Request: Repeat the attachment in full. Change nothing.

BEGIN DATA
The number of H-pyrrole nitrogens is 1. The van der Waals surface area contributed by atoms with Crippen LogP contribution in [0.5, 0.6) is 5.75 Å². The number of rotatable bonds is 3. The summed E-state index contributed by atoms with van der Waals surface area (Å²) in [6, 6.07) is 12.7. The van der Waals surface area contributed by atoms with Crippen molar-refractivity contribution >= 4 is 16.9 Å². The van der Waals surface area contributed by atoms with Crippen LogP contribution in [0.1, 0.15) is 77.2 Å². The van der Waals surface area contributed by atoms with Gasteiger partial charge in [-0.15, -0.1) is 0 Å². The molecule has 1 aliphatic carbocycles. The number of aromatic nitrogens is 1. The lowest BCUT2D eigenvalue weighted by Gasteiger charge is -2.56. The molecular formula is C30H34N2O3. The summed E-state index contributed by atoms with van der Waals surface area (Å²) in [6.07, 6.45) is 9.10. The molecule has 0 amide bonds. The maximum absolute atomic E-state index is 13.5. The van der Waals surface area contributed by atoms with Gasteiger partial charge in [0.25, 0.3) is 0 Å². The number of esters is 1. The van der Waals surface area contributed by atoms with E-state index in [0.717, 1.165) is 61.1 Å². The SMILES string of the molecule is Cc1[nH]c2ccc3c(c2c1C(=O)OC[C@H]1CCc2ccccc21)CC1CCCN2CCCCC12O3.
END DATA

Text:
The number of H-pyrrole nitrogens is 1. The van der Waals surface area contributed by atoms with Crippen LogP contribution in [0.5, 0.6) is 5.75 Å². The number of rotatable bonds is 3. The summed E-state index contributed by atoms with van der Waals surface area (Å²) in [6, 6.07) is 12.7. The van der Waals surface area contributed by atoms with Crippen molar-refractivity contribution >= 4 is 16.9 Å². The van der Waals surface area contributed by atoms with Crippen LogP contribution in [0.1, 0.15) is 77.2 Å². The van der Waals surface area contributed by atoms with Gasteiger partial charge in [-0.15, -0.1) is 0 Å². The molecule has 1 aliphatic carbocycles. The number of aromatic nitrogens is 1. The lowest BCUT2D eigenvalue weighted by Gasteiger charge is -2.56. The molecular formula is C30H34N2O3. The summed E-state index contributed by atoms with van der Waals surface area (Å²) in [6.07, 6.45) is 9.10. The molecule has 0 amide bonds. The maximum absolute atomic E-state index is 13.5. The van der Waals surface area contributed by atoms with Gasteiger partial charge in [0.25, 0.3) is 0 Å². The number of esters is 1. The van der Waals surface area contributed by atoms with E-state index in [0.717, 1.165) is 61.1 Å². The SMILES string of the molecule is Cc1[nH]c2ccc3c(c2c1C(=O)OC[C@H]1CCc2ccccc21)CC1CCCN2CCCCC12O3.